Sedum is a large genus of flowering succulent plants in various sizes from low ground covers to small shrubs. According to the USDA Plant Database there are 52 known species and many cultivars. Like many succulents, sedum can be divided vegetatively and the divisions can be planted to root into new identical individual plants. The rose-shaped and symmetrical plantlets that sedums develop readily make attractive new plants. The University of Missouri recommends harvesting and rooting sedum rosettes in the spring or summer for optimal results.
Snap or cut the sedum rosette off of the parent plant, leaving roughly 1 or 2 inches of stem attached below the rosette.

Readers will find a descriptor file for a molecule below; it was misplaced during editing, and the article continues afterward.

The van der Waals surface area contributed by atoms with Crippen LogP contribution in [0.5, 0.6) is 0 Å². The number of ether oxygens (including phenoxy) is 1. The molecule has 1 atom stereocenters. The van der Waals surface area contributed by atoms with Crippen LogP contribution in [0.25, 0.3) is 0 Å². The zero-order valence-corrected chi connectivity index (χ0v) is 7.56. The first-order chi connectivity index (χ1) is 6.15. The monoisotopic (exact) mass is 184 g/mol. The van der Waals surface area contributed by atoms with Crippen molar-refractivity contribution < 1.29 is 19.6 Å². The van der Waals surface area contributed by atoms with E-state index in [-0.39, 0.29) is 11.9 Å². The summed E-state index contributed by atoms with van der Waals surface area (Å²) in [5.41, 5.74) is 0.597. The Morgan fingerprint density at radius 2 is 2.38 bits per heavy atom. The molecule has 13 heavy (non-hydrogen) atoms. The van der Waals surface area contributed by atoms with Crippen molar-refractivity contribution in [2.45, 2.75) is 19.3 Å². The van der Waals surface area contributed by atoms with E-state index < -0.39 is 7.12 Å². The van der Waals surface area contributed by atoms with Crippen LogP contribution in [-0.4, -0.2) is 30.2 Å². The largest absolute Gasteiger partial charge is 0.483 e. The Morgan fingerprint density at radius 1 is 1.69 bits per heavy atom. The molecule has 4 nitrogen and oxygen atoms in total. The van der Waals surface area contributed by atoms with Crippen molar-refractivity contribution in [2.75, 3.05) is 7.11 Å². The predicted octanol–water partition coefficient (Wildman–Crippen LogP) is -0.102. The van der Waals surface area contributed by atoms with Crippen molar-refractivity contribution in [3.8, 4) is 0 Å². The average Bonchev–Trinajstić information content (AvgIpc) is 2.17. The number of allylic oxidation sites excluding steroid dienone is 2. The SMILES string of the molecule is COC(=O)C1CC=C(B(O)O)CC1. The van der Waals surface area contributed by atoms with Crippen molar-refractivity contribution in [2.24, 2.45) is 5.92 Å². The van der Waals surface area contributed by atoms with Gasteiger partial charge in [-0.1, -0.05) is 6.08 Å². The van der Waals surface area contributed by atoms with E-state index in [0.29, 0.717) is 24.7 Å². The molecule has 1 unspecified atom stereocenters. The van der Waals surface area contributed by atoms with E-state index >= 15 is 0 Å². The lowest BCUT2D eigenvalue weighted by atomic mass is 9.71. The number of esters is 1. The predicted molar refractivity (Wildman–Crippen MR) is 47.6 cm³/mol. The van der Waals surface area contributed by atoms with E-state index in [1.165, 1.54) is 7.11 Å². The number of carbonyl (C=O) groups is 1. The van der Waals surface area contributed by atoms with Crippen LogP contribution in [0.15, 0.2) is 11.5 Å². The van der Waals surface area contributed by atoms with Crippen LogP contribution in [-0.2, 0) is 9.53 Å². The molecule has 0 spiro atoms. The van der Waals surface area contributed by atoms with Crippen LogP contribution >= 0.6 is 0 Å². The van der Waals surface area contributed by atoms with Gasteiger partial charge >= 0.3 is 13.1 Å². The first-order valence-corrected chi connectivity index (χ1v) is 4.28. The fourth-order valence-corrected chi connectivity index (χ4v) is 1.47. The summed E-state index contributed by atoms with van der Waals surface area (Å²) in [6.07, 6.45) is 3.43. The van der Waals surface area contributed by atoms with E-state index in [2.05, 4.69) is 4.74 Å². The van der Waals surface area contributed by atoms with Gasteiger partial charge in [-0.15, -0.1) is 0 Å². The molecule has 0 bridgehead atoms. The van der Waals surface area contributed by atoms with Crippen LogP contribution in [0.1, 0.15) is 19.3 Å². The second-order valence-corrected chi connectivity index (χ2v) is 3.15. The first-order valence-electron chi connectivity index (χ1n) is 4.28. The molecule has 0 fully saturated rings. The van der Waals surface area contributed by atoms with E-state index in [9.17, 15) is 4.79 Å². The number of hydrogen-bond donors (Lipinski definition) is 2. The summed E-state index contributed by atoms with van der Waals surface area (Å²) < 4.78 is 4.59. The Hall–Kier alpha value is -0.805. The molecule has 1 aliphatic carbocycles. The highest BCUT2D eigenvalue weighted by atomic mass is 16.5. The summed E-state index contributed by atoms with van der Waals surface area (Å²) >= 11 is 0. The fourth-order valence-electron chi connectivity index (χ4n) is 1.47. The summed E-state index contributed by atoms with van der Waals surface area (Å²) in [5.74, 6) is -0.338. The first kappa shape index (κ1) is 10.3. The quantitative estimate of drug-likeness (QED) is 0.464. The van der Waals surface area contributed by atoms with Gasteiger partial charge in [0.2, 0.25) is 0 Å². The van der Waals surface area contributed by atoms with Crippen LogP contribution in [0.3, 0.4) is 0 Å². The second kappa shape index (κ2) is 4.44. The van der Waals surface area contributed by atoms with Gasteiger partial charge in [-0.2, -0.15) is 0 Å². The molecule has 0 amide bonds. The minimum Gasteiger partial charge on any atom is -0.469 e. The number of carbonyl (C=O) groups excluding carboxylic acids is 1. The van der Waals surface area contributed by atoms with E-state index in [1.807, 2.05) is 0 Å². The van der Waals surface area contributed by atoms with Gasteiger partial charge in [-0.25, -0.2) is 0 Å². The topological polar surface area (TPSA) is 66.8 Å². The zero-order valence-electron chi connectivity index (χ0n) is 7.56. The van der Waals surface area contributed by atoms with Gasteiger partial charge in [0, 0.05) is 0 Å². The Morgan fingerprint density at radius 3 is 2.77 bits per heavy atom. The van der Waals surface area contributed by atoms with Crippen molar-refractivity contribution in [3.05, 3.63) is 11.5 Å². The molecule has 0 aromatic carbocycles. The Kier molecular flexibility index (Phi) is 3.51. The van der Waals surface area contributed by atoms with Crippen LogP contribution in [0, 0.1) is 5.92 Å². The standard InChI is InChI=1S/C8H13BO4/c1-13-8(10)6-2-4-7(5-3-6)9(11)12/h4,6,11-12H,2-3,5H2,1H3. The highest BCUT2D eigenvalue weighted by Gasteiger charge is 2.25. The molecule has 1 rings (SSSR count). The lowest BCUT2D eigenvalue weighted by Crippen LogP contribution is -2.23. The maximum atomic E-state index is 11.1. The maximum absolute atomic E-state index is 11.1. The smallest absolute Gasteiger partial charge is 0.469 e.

Wet the cut end of the stem with water and dip into rooting hormone powder to help encourage fast root development.
Fill a nursery pot four-fifths of the way up with a sterile, lightweight and slightly alkaline potting medium, firming it gently. Create a hole in the soil with a pencil to accept the stem cutting.
Slide the hormone-covered stem cutting into the soil and firm the soil around the stem. Water in gently to make the surrounding soil evenly moist but not soaking wet. Keep the soil evenly moist until the sedum is well rooted in the pot.